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(Keyboard Presents). From its roots in 1970s New York disco and '80s Detroit techno to today's international, mainstream explosion of such genres as house, trance & dubstep, electronic dance music has reshaped the popular musical landscape. This book digs deep through the archives of Keyboard magazine to unearth the insider history of the art and technology of the EDM movement, written as it happened. We hear from the artists who defined the genre (Jean Michel Jarre, Depeche Mode, Deadmau5, BT, Kraftwerk and more). Revisit the most significant synths, beatboxes, and musical tools that made the music possible, through the eyes of those who first played them. Learn the history, then the expert techniques behind the music, so you can apply the same craft to your own music and mixes.
From roots in '70s New York disco and '80s Detroit techno, to today's sub-genres such as house, trance and dubstep, electronic dance music (EDM) has reshaped the popular musical landscape. Featuring influential artists such as Jean Michel Jarre, Depeche Mode and Kraftwerk, this book unearths the history of the EDM movement.
Monterey pop festival, 1967. Bernie Krause and Paul Beaver demonstrated a Moog synthesizer to the assembled rock aristocracy, plugging into a surge of interest that would see synthesizers and electronic sound become commonplace in rock and pop early the following decade. And yet in 1967 electronic music had already seeped into mainstream culture. For years, composers and technicians had been making electronic music for film and TV. Hitchcock had commissioned a theremin soundtrack for Spellbound (1945); The Forbidden Planet (1956) featured an entirely electronic score; Delia Derbyshire had created the Dr Who theme in 1963; and by the early 1960s, all you had to do was watch commercial TV for a few hours to hear the weird and wonderful sounds of the new world. The Sound of Tomorrow tells the compelling story of the sonic adventurers who first introduced electronic music to the masses. A network of composers, producers, technicians and inventors, they took emerging technology and with it made sound and music that was bracingly new.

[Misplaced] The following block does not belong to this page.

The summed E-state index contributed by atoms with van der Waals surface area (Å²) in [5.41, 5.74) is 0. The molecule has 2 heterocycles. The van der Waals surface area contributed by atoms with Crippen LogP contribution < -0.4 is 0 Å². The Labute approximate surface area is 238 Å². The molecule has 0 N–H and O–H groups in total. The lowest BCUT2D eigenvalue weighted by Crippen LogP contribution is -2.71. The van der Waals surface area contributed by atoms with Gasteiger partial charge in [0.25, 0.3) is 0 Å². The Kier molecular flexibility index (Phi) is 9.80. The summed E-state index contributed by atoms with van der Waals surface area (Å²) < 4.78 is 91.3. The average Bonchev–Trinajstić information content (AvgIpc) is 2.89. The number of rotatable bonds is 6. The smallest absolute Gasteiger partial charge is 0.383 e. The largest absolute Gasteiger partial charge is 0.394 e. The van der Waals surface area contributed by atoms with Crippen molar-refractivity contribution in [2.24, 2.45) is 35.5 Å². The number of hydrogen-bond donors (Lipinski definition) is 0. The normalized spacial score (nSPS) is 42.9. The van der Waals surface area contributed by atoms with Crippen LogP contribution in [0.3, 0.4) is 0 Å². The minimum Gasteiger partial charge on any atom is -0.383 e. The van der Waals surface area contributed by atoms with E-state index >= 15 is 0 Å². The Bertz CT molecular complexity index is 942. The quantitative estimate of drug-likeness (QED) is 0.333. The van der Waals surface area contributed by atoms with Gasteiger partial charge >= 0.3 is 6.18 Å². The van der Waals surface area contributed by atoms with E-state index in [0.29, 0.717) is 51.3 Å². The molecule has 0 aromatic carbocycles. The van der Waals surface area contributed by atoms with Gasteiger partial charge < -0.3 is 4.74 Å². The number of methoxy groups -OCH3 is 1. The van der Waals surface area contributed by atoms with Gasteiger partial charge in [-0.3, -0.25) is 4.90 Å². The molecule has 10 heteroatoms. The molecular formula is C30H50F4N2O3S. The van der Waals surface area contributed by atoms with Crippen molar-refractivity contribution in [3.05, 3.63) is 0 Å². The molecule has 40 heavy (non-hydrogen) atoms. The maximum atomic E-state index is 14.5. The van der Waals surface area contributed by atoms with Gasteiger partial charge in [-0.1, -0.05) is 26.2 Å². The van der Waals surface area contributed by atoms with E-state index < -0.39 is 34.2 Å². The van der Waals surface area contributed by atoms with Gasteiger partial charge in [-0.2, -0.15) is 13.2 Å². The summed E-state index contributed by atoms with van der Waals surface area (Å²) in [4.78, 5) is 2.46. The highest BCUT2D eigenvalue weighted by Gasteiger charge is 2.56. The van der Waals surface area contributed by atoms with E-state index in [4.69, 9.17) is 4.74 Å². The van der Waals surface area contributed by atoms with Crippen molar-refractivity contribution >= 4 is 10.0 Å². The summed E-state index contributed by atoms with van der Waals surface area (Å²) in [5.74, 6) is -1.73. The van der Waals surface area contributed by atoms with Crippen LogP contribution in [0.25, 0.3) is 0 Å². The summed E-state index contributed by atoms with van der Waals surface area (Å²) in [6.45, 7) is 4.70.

Joining the ranks of Please Kill Me and Can’t Stop Won’t Stop comes this definitive chronicle of one of the hottest trends in popular culture—electronic dance music—from the noted authority covering the scene. It is the sound of the millennial generation, the music “defining youth culture of the 2010s” (Rolling Stone). Rooted in American techno/house and ’90s rave culture, electronic dance music has evolved into the biggest moneymaker on the concert circuit. Music journalist Michaelangelo Matos has been covering this beat since its genesis, and in The Underground Is Massive, charts for the first time the birth and rise of this last great outlaw musical subculture. Drawing on a vast array of resources, including hundreds of interviews and a library of rare artifacts, from rave fanzines to online mailing-list archives, Matos reveals how EDM blossomed in tandem with the nascent Internet—message boards and chat lines connected partiers from town to town. In turn, these ravers, many early technology adopters, helped spearhead the information revolution. As tech was the tool, Ecstasy—(Molly, as it’s know today) an empathic drug that heightens sensory pleasure—was the narcotic fueling this alternative movement. Full of unique insights, lively details, entertaining stories, dozens of photos, and unforgettable misfits and stars—from early break-in parties to Skrillex and Daft Punk—The Underground Is Massive captures this fascinating trend in American pop culture history, a grassroots movement that would help define the future of music and the modern tech world we live in.